Nova Scotia

CBRM council votes down extension on waterfront development, library

Cape Breton regional council voted against extending a private waterfront development deal that would have included a new public library. The mayor says that means CBRM is now free to pursue other options.

Mayor Amanda McDougall says council now free to look at library options that don't involve waterfront

CBRM has received three new bids to develop the municipality's prime waterfront property in downtown Sydney. (Tom Ayers/CBC)

Cape Breton regional councillors are going back to the drawing board on a proposed new library for Sydney, N.S., after voting against extending a waterfront development deal struck three years ago.

In 2018, the Cape Breton Regional Municipality granted Harbour Royale Development of Sydney the exclusive right to develop municipal land around the former Royal Cape Breton Yacht Club.

The company also proposed building a new public library on the site, but earlier this year, councillors said the proposed $32-million building was too expensive.

That agreement expired last month, and at a meeting on Tuesday, council voted against an extension.

Mayor Amanda McDougall said the municipality is now free to pursue a library building on its own and to negotiate with the developer for a new waterfront deal that does not include a library.

"It was made pretty clear when we were discussing it initially ... that many council members want to pursue other options to make sure that we do indeed get a library as soon as possible," she said.

"I will reiterate a thousand times, every single person on this council feels the exact same way and now we all have to go out and dig as deep as we possibly can to find some options."

Mayor Amanda McDougall says the budget is boosted by some large sewer and water infrastructure projects that come with federal-provincial funding at no cost to CBRM. (Cape Breton Regional Municipality/Zoom)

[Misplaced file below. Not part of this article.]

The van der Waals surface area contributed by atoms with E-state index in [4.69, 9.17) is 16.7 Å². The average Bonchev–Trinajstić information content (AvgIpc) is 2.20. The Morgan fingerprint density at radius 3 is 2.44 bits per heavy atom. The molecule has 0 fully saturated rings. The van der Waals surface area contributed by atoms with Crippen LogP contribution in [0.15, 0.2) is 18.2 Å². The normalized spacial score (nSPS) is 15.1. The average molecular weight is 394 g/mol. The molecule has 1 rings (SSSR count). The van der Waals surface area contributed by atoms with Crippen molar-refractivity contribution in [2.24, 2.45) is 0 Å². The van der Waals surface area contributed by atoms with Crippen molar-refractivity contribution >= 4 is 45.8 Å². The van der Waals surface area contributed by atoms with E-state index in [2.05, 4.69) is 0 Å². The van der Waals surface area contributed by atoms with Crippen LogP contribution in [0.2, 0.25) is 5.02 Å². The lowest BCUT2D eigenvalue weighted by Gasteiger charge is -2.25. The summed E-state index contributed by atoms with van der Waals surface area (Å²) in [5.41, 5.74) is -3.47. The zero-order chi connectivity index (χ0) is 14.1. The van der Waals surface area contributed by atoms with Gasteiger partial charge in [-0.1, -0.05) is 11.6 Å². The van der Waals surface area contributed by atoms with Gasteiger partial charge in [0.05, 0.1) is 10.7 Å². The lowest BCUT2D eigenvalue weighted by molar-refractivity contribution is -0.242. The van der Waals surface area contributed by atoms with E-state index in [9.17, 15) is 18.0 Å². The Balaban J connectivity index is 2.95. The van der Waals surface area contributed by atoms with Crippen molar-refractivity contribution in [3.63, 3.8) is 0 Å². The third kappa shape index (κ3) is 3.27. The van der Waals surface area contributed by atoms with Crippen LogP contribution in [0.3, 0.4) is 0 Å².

McDougall said despite years of discussion on a proposed new library, council does not have any set plans on how to proceed.

"We will require more discussions as a council on this and advice from staff," she said.

During a discussion on Harbour Royale's request for an extension, councillors were advised by the municipality's solicitor that questions about options and possible legal liabilities surrounding the expired deal would best be answered in camera, or out of the public eye.

Council went in camera for 45 minutes and when they returned to open session, voted down the extension with no discussion on why or what would happen next.

In an interview, the mayor said council respected the Harbour Royale deal "wholeheartedly" while it was in force, but she could not say whether she or others have any concerns about legal liability now.

"These are things that I can't talk about," McDougall said. "When the time comes, we can have those conversations publicly, but for the time being, I will not be commenting on anything legal."

Harbour Royale president Marty Chernin said he was disappointed in the council decision and had not yet decided on next steps.

"We needed more time to put things together because of delays of the municipality and other things," he said. "I'm going to regroup with my partners and see what our next move is," he said.

In a letter to the mayor in June, Harbour Royale president Marty Chernin hinted that he was willing to press ahead with development on the municipal waterfront land. (Brent Kelloway/CBC)

The company had been planning to put up an apartment building and an office building, but was waiting for CBRM to decide on the library before finalizing site plans, Chernin said.

Work on the other developments may go ahead, but he said it's too soon to say in what form.

"They're prime sites for development, so we'll see what else we can come up with," he said.

Harbour Royale spent a "substantial amount of money" on the project, but Chernin would not say whether the agreement with CBRM included compensation for that.


Tom Ayers


Tom Ayers has been a reporter and editor for 36 years. He has spent half of them covering Cape Breton and Nova Scotia stories. You can reach him at


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